U.S. to sell Patriot missile systems to Turkey only if Ankara cancels Russian S-400 deal - experts

The United States’ offer to sell Patriot missile systems to Turkey will test Ankara’s claims that it only turned to a rival missile system, the S-400 from Russia, because of limited options, an analyst told Arab News.

The Patriot and S-400 are competing systems, and Washington has firmly opposed NATO ally Turkey’s planned acquisition of Russian-made systems that are designed to target American-made military weapons.

“The real breakthrough would only be if Turkey abandoned its plans to buy the S-400s,” Nicholas Danforth, a senior policy analyst at the Bipartisan Policy Center’s National Security Project, told Arab News. “For the Patriot sale to move forward, Turkish officials would presumably also have to convince Washington they weren’t going to buy the S-400s, which will be hard when they keep insisting they will.”

The Ankara office director of the German Marshall Fund of the United States, Ozgur Unluhisarcikli, told Arab News he believes the decision from the U.S. State Department to dangle the offer of the Patriot system is either to make Turkey drop the purchase of the S-400s. Or, if expected, Ankara forges ahead with purchasing the Russian alternative, the Patriot offer would allow the U.S. to dismiss Turkey from the F-35 fighter jet program.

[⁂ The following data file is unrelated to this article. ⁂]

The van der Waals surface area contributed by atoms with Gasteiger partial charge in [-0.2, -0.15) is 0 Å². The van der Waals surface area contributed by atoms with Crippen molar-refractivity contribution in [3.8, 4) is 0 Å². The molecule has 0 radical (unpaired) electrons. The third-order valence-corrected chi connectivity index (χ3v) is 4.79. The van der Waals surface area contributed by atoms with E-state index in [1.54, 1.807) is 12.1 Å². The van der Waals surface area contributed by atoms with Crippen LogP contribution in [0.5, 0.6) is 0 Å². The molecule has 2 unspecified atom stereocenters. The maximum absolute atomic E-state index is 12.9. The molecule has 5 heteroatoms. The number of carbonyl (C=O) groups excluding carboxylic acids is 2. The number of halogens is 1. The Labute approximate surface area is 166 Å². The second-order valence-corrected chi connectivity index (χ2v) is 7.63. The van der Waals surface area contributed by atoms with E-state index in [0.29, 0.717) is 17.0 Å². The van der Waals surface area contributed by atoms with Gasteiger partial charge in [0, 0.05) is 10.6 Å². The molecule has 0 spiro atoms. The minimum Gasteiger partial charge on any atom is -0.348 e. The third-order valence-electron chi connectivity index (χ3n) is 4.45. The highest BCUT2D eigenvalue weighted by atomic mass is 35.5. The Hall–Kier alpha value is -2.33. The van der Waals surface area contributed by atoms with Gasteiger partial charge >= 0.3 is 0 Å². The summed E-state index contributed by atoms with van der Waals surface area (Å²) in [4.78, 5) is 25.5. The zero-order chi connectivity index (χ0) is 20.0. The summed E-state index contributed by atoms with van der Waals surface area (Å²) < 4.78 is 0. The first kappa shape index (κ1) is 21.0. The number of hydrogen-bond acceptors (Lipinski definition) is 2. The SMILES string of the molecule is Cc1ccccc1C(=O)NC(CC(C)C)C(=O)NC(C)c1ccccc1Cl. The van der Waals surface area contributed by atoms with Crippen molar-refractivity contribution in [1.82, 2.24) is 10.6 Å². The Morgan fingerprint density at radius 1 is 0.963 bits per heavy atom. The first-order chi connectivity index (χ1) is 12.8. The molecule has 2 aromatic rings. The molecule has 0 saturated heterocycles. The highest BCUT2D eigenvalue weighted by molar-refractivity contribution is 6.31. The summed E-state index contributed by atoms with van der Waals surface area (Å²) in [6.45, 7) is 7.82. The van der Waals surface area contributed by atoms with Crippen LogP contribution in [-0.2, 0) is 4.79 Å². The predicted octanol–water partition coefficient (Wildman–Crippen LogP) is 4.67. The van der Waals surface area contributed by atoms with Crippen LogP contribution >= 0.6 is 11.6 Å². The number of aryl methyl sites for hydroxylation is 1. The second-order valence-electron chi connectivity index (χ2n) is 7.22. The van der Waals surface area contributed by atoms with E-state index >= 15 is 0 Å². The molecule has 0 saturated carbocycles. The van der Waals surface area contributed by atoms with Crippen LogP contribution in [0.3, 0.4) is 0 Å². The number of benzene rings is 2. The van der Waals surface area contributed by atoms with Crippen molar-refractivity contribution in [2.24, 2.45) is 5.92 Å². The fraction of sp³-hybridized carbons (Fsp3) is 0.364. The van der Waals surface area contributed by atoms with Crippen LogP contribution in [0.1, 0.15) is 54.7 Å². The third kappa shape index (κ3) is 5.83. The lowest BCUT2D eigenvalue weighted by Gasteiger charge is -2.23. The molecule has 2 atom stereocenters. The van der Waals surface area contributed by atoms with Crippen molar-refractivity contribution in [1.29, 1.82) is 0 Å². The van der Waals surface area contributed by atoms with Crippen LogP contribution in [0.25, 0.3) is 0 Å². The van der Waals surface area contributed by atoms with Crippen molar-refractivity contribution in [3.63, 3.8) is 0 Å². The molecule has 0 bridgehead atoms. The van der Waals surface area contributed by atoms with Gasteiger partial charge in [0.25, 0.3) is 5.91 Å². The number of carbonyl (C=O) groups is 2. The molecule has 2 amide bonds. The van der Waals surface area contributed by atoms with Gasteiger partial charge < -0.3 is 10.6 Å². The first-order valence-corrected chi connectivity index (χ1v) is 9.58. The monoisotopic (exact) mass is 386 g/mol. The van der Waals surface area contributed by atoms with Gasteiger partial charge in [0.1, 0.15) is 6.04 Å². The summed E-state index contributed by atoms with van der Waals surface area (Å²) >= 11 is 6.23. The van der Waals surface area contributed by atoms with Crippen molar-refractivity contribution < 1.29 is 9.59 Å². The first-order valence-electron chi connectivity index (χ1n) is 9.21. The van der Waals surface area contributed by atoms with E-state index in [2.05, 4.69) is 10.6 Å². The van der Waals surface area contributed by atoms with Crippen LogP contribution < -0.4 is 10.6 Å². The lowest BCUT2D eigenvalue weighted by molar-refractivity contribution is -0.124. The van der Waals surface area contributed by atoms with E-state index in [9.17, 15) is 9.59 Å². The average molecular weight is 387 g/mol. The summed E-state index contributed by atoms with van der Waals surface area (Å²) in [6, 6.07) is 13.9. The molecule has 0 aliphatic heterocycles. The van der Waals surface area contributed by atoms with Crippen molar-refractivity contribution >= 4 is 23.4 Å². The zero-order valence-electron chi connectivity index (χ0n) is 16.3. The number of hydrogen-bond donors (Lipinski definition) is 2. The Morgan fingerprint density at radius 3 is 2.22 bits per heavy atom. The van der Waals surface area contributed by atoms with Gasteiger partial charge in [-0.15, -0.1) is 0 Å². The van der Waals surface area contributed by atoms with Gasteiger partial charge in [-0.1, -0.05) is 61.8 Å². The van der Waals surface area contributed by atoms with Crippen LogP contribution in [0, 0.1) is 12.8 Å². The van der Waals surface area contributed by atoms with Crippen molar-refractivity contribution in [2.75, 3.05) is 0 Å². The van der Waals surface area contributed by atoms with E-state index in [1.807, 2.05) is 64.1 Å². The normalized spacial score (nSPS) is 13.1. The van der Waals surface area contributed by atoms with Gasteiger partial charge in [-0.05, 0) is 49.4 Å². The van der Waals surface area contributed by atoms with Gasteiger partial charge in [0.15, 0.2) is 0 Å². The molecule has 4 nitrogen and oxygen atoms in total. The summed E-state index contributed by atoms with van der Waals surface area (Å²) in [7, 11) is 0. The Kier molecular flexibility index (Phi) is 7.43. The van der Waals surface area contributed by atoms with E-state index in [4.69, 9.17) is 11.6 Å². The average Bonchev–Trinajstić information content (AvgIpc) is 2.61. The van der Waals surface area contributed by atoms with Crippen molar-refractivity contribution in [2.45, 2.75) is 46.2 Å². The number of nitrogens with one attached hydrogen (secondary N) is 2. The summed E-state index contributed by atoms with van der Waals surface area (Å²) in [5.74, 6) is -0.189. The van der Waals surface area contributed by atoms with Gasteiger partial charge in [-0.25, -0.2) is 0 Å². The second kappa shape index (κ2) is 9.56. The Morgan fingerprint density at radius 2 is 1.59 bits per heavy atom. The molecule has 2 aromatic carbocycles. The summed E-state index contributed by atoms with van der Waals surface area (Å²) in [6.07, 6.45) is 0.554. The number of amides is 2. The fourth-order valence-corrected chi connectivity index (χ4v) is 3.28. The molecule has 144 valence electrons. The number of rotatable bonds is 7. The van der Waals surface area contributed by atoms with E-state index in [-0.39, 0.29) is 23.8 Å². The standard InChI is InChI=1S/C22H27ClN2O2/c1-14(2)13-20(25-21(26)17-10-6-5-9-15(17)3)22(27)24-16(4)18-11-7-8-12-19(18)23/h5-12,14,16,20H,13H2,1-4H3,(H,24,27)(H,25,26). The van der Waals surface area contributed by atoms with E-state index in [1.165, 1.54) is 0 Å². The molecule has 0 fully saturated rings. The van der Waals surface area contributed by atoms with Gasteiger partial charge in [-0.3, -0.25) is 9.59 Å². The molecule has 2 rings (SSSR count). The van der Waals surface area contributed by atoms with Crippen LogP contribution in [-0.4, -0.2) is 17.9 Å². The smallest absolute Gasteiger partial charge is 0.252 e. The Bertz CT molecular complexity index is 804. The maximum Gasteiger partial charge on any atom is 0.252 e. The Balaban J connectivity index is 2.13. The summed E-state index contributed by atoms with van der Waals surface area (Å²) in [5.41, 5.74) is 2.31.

The S-400 missile defence systems are meant to target the F-35s, a new American stealth fighter jet that Turkey is helping to produce and is expected to acquire.

“Even if Turkey and the US agree on a Patriot deal, the US Congress would deny its approval unless Turkey first gives up the S-400 deal or the two sides agree on a creative solution,” Unluhisarcikli is quoted as saying in Arab News.

Congress has until the end of the year to approve or reject the proposed sale of the Patriot systems.

“Potentially, Turkey could give up the S-400 deal for a Patriot deal, which will be rejected by the US Congress. While the stakes are very high for Turkey, as it could end up getting S-400 systems and being denied access to advanced NATO systems in the future, there is no easy way out,” Unluhisarcikli also said.